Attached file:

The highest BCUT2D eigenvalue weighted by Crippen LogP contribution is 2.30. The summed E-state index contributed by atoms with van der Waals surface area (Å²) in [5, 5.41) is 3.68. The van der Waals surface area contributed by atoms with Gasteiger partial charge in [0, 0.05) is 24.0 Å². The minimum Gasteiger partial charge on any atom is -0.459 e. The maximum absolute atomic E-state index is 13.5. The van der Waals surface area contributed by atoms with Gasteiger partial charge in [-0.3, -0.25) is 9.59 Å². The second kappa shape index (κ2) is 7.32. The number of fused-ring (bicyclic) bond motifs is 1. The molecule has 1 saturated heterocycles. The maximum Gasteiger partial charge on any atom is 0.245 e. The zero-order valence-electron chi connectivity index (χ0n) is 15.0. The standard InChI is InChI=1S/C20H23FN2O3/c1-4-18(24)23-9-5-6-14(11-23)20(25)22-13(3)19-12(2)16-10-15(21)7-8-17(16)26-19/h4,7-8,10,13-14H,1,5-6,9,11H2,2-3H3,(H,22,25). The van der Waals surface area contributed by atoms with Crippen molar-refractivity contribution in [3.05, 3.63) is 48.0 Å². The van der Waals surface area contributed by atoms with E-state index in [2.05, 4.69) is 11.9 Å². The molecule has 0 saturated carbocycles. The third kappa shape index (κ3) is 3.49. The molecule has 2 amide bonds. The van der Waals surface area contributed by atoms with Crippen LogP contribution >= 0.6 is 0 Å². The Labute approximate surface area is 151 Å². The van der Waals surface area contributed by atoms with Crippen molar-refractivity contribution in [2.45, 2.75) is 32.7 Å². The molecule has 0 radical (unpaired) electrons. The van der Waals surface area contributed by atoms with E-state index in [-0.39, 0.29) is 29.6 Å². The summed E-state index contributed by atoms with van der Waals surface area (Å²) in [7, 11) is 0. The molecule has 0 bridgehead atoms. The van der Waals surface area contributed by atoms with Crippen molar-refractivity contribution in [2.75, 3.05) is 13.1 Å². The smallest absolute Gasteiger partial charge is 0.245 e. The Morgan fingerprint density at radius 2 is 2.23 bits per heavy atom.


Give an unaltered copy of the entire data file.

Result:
The highest BCUT2D eigenvalue weighted by Crippen LogP contribution is 2.30. The summed E-state index contributed by atoms with van der Waals surface area (Å²) in [5, 5.41) is 3.68. The van der Waals surface area contributed by atoms with Gasteiger partial charge in [0, 0.05) is 24.0 Å². The minimum Gasteiger partial charge on any atom is -0.459 e. The maximum absolute atomic E-state index is 13.5. The van der Waals surface area contributed by atoms with Gasteiger partial charge in [-0.3, -0.25) is 9.59 Å². The second kappa shape index (κ2) is 7.32. The number of fused-ring (bicyclic) bond motifs is 1. The molecule has 1 saturated heterocycles. The maximum Gasteiger partial charge on any atom is 0.245 e. The zero-order valence-electron chi connectivity index (χ0n) is 15.0. The standard InChI is InChI=1S/C20H23FN2O3/c1-4-18(24)23-9-5-6-14(11-23)20(25)22-13(3)19-12(2)16-10-15(21)7-8-17(16)26-19/h4,7-8,10,13-14H,1,5-6,9,11H2,2-3H3,(H,22,25). The van der Waals surface area contributed by atoms with Crippen molar-refractivity contribution in [3.05, 3.63) is 48.0 Å². The van der Waals surface area contributed by atoms with E-state index in [2.05, 4.69) is 11.9 Å². The molecule has 0 saturated carbocycles. The third kappa shape index (κ3) is 3.49. The molecule has 2 amide bonds. The van der Waals surface area contributed by atoms with Crippen LogP contribution >= 0.6 is 0 Å². The Labute approximate surface area is 151 Å². The van der Waals surface area contributed by atoms with Crippen molar-refractivity contribution in [2.45, 2.75) is 32.7 Å². The molecule has 0 radical (unpaired) electrons. The van der Waals surface area contributed by atoms with E-state index in [-0.39, 0.29) is 29.6 Å². The summed E-state index contributed by atoms with van der Waals surface area (Å²) in [7, 11) is 0. The molecule has 0 bridgehead atoms. The van der Waals surface area contributed by atoms with Crippen molar-refractivity contribution in [2.75, 3.05) is 13.1 Å². The smallest absolute Gasteiger partial charge is 0.245 e. The Morgan fingerprint density at radius 2 is 2.23 bits per heavy atom.